The more I think about the issues from my last post, the more I’m sure my job, and my life, boils down to one simple, yet exceedingly complex word: Love. My job as a man, husband, friend, and family teacher is simply to love. In my theologically untrained opinion, the overarching theme of the New Testament is love. According to The Man himself, if we don’t do anything else, we are commanded to love God, love each other, and love ourself. Of all the things we are commanded to do, if we love God and love those around us, everything else will fall into place (paraphrase of Matthew 22:37-40). One of my favorite passages about love is in 1 John 4. It’s a little lengthy, but worth it.
Dear friends, let us love one another, for love comes from God. Everyone who loves has been born of God and knows God. Whoever does not love does not know God, because God is love. This is how God showed his love among us: He sent his one and only Son into the world that we might live through him. This is love: not that we loved God, but that he loved us and sent his Son as an atoning sacrifice for our sins. Dear friends, since God so loved us, we also ought to love one another. No one has ever seen God; but if we love one another, God lives in us and his love is made complete in us. This is how we know that we live in him and he in us: He has given us of his Spirit. And we have seen and testify that the Father has sent his Son to be the Savior of the world. If anyone acknowledges that Jesus is the Son of God, God lives in them and they in God. And so we know and rely on the love God has for us. God is love. Whoever lives in love lives in God, and God in them. This is how love is made complete among us so that we will have confidence on the day of judgment: In this world we are like Jesus. There is no fear in love. But perfect love drives out fear, because fear has to do with punishment. The one who fears is not made perfect in love. We love because he first loved us. Whoever claims to love God yet hates a brother or sister is a liar. For whoever does not love their brother and sister, whom they have seen, cannot love God, whom they have not seen. And he has given us this command: Anyone who loves God must also love their brother and sister. (1 John 4:7-21 NIV)
There is so much good stuff in that passage that I could’ve just posted it on it’s own and been confident in this weeks blog.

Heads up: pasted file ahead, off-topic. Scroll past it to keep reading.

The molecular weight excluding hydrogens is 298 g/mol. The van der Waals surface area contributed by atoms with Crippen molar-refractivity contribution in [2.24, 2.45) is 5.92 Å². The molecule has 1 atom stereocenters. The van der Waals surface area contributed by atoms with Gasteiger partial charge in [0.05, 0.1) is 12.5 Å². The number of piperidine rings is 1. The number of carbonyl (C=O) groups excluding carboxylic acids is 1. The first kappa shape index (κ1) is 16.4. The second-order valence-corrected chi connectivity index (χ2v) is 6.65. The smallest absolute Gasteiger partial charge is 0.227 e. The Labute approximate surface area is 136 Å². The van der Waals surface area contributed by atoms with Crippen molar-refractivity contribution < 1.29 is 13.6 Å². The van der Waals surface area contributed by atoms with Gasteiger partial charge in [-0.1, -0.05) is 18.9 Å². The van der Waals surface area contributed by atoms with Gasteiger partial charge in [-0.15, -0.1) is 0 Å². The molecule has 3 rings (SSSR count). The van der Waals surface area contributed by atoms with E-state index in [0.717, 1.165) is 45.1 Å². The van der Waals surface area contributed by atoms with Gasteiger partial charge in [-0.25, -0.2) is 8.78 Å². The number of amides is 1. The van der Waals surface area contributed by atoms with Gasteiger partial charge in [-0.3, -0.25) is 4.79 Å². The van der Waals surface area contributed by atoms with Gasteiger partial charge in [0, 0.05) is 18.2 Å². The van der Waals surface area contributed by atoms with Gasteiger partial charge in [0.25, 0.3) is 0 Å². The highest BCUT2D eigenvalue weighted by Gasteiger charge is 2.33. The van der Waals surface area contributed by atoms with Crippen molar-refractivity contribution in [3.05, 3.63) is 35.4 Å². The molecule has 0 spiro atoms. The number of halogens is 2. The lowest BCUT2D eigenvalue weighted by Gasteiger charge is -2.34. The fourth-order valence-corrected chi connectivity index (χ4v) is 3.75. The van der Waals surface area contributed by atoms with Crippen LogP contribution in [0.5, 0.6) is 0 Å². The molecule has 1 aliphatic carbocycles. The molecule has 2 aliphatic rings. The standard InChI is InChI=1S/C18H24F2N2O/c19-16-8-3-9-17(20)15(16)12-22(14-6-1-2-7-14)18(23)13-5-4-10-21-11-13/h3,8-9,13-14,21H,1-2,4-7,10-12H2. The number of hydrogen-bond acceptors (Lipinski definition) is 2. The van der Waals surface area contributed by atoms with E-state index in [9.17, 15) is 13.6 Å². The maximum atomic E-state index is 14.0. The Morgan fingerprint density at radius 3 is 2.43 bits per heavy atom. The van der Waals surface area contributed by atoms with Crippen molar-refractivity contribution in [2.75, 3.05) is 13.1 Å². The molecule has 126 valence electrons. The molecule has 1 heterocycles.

There is no fear in love. But perfect love drives out fear, because fear has to do with punishment. The one who fears is not made perfect in love (v. 18). When we get new kids into our cottage, they have often been taken into emergency protective custody, or EPC, by the state of South Carolina. This means that there was a report, and the powers that be determined that the child or children are in imminent danger and therefore must be taken without warning, and often without any of their belongings. Some of our kids had a swat team storm into their house and were taken by police with their parents being held at gunpoint. Some of our kids were called into the office at school and told that they weren’t going home after school and they had to go with a DSS worker. We very commonly encounter kids who are very fearful when we first meet them. Our job as family teachers, especially in an assessment cottage, is to make sure the kids know they are in a safe place. Anytime we get new kids, we tell them that our goal is to make sure they are happy and they feel safe. It is 100% ok that they are scared and unsure about their new surroundings, but we want to demonstrate the perfect love of Jesus, because we know that it drives out fear. We don’t immediately evangelize to them, and it’s usually a few days or weeks before we ever talk to them about Jesus, but we strive to love on them in very practical ways, by providing consistent food, shelter, and comfort that they may have never experienced.
I was going to do a post about the similarities between my current job, working in foster care, and my previous job as a paramedic, but then I started typing and this happened. I’ll still do that at some point, but know that the biggest thing that the 2 professions have in common is love. Caring for those who need it most, when they need it most.
I’ll be honest, I didn’t do a good job of this on our last shift. One of the things our kids need most is consistency, and I failed at that. I wasn’t sleeping well, which, combined with an early morning run in with a 5 year olds diarrhea made for a very grumpy Mr. Jon. I was nowhere near as patient as I normally am, which led to some interactions that, long story short, should have gone better. I am very thankful for a strong and patient wife, who was able to keep me in line, and for a gracious God who never stopped loving me. Listening to a sermon on grace yesterday really hit me hard. I am no different than the kids that are in my care. I am flawed and human, I’m annoying and defiant, but I am loved most when I deserve it the least.